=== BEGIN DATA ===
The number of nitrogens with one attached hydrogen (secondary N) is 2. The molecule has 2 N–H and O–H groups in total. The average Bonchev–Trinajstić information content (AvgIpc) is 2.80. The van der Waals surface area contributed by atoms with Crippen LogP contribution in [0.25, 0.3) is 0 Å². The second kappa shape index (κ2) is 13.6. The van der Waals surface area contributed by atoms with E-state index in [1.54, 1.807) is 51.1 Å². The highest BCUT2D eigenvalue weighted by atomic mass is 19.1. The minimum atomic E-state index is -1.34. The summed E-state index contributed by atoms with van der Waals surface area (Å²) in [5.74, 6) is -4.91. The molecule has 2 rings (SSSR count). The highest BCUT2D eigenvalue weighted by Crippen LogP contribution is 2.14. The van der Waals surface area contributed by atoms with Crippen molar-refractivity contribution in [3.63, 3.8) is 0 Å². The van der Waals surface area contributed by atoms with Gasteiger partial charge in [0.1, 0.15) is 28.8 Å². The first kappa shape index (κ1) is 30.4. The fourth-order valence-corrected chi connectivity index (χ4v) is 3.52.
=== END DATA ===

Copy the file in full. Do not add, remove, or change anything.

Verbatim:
The number of nitrogens with one attached hydrogen (secondary N) is 2. The molecule has 2 N–H and O–H groups in total. The average Bonchev–Trinajstić information content (AvgIpc) is 2.80. The van der Waals surface area contributed by atoms with Crippen LogP contribution in [0.25, 0.3) is 0 Å². The second kappa shape index (κ2) is 13.6. The van der Waals surface area contributed by atoms with E-state index in [1.54, 1.807) is 51.1 Å². The highest BCUT2D eigenvalue weighted by atomic mass is 19.1. The minimum atomic E-state index is -1.34. The summed E-state index contributed by atoms with van der Waals surface area (Å²) in [5.74, 6) is -4.91. The molecule has 2 rings (SSSR count). The highest BCUT2D eigenvalue weighted by Crippen LogP contribution is 2.14. The van der Waals surface area contributed by atoms with Crippen molar-refractivity contribution in [3.63, 3.8) is 0 Å². The van der Waals surface area contributed by atoms with Gasteiger partial charge in [0.1, 0.15) is 28.8 Å². The first kappa shape index (κ1) is 30.4. The fourth-order valence-corrected chi connectivity index (χ4v) is 3.52.